Saturday, January 22, 2011
1.The act or process of entitling.
2.The state of being entitled.
3.A government program that guarantees and provides benefits to a particular group:
So I've been thinking a lot lately, about life, adoption, work, and all the craziness that is floating around in the world lately. (Can you all smell the smoke?) As I read a lot of stories, I find myself thinking over and over again...."When did we get so entitled as a society?" At what point did we transform our thinking from "I owe something to the world!" to "The world owes me!" So I started researching it a little, as a general subject, and found some pretty interesting information regarding Entitlement. Check it out...
From Suite 101
People are very aware of their entitlements, some real, some imagined. Whenever a dispute of any sort arises, people are quick to insist on their entitlements, but you seldom hear about the obligations that entitlements carry with them.
Too many people claim real and imagined entitlement to all sorts of things without giving a thought to corresponding obligations.
Every entitlement carries an obligation; even if it is only the obligation to NOT exercise the entitlement when it harms others. If obligations are ignored, entitlement soon deteriorates to just what you can get away with.
Entitlement signals a rejection of the very DNA of America. Our national genetic code, at least at one time, was patterned on respect for the common man and woman. It was sequenced by a belief in the dignity of human life that's not the consequence of having, but of being.
In the end, it's the entitled who, however rich, are truly poor. Instead of knowing life as a gift, life turns into something that's taken for granted -- or worse, begrudged. That's real poverty, and no sense of entitlement can alleviate it.
In my opinion, that's a lot to think about. It made me stop and think, that's for sure. Then, for giggles and grins, I googled "Entitlement in Adoption" since that's the area this blog covers (and the area in life I see it most) and can I just say WOW! There are tons of things to read, but one common thread rang over and over throughout the articles I came across.
Many "Adoption Professionals" (a term I use so very lightly) insist that entitlement in Adoptive Parents is necessary and essential in developing relationships with their adopted children. That worrying about what the child will later encounter in life regarding sense of self actually DETERS the required sense of entitlement. That by empathizing or being overly concerned for the Birthmother's loss will INHIBIT the sense of bonding with the child that Adoptive parents must learn to feel entitled to.
And you know what's even more interesting? I put the dictionary definition of "Entitlement" at the top of this post for everyone to review. But when you use the word in a sentence that includes adoption, the meaning changes. Read on, to see more of what the "professionals" have to say.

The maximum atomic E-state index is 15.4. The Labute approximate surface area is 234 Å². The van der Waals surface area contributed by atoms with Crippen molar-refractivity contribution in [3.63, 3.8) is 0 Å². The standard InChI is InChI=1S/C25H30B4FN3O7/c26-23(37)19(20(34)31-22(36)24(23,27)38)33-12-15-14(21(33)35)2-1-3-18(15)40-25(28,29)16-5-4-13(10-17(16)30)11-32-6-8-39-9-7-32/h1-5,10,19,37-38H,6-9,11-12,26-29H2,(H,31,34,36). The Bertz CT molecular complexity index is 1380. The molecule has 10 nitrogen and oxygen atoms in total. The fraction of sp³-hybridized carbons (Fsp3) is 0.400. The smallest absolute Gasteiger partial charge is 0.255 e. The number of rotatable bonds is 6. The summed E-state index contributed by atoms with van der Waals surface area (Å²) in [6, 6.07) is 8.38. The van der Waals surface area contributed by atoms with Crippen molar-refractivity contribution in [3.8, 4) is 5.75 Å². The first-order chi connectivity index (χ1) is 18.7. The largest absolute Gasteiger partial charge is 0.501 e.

Apparently, in adoption circles, the definition of Entitlement goes through a fantastic metamorphosis. Birthmother's are not allowed to feel entitlement. Adoptee's (who in my opinion are the ones who should feel this the most since they are the ones who had the most taken from them) are not allowed to feel entitlement either...ESPECIALLY in regards to things such as original birth certificates, and family origin, as well as answers regarding their stories straight from the mouth of the mothers who started them. In these instances, Entitlement is a bad word and should never be used.
But when you get over into the land of Adoptive parents, the word changes. In AP circles, Entitlement's definition changes. It then means, "Developing a sense that a child "belongs" in the family, even though she wasn't born into it." or "Entitlement, to parents, means that we feel whole in our parenting." or my personal favorite..."Developing a sense of entitlement is an ongoing process of growth rather than a single task identifiably completable, and the success of an adoption is related to the degree to which this sense of entitlement has been acquired by each adoptive family member rather than to its being seen as achieved or not achieved."
I think it's fantastic that adoption is a magic wand that can change the meaning of a word. It's almost as cool as how an amended birth certificate can completely change who a person is. (And that my friends is sarcasm.)
There are lots of great tools to use to build sense of entitlement too, in fact these articles were full of great one liners...here's a few gems:
"I am only doing what I feel is in the best interest of my child"
"I wanted it to be easier than this, so I am going to stop worrying about your pain and focus on our family. That's what you said you wanted."
and my personal "favorite", I found buried deep, deep in the Internet,
"If the court says that it is "as if this child were born to me" then his birthmother is going to have to accept that. The law is the law."
Anyways, just some food for thought. We (me included) all suffer from the disease of entitlement. Here's to hoping we find a cure...